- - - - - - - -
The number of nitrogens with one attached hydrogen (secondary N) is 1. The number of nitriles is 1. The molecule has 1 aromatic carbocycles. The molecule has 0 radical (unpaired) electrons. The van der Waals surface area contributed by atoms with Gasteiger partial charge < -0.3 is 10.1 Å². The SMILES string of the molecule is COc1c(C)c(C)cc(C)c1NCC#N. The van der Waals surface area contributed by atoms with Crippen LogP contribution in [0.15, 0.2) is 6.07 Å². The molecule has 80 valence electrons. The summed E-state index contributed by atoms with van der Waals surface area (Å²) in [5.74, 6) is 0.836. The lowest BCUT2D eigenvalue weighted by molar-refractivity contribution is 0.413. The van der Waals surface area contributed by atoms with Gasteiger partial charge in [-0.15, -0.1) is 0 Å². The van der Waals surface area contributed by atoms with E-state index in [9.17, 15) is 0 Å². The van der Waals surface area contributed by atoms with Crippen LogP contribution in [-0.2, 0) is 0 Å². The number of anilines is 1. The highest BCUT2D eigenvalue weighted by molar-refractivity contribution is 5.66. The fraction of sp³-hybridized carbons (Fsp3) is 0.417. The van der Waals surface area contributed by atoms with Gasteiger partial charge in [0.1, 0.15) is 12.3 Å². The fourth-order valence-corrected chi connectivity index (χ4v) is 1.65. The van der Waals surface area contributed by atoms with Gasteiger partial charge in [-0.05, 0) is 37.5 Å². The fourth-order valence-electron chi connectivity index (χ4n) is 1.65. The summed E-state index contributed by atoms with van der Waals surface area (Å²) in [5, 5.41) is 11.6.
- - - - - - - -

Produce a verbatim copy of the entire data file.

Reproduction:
The number of nitrogens with one attached hydrogen (secondary N) is 1. The number of nitriles is 1. The molecule has 1 aromatic carbocycles. The molecule has 0 radical (unpaired) electrons. The van der Waals surface area contributed by atoms with Gasteiger partial charge < -0.3 is 10.1 Å². The SMILES string of the molecule is COc1c(C)c(C)cc(C)c1NCC#N. The van der Waals surface area contributed by atoms with Crippen LogP contribution in [0.15, 0.2) is 6.07 Å². The molecule has 80 valence electrons. The summed E-state index contributed by atoms with van der Waals surface area (Å²) in [5.74, 6) is 0.836. The lowest BCUT2D eigenvalue weighted by molar-refractivity contribution is 0.413. The van der Waals surface area contributed by atoms with Gasteiger partial charge in [-0.15, -0.1) is 0 Å². The van der Waals surface area contributed by atoms with E-state index in [9.17, 15) is 0 Å². The van der Waals surface area contributed by atoms with Crippen LogP contribution in [-0.2, 0) is 0 Å². The number of anilines is 1. The highest BCUT2D eigenvalue weighted by molar-refractivity contribution is 5.66. The fraction of sp³-hybridized carbons (Fsp3) is 0.417. The van der Waals surface area contributed by atoms with Gasteiger partial charge in [0.1, 0.15) is 12.3 Å². The fourth-order valence-corrected chi connectivity index (χ4v) is 1.65. The van der Waals surface area contributed by atoms with Gasteiger partial charge in [-0.05, 0) is 37.5 Å². The fourth-order valence-electron chi connectivity index (χ4n) is 1.65. The summed E-state index contributed by atoms with van der Waals surface area (Å²) in [5, 5.41) is 11.6.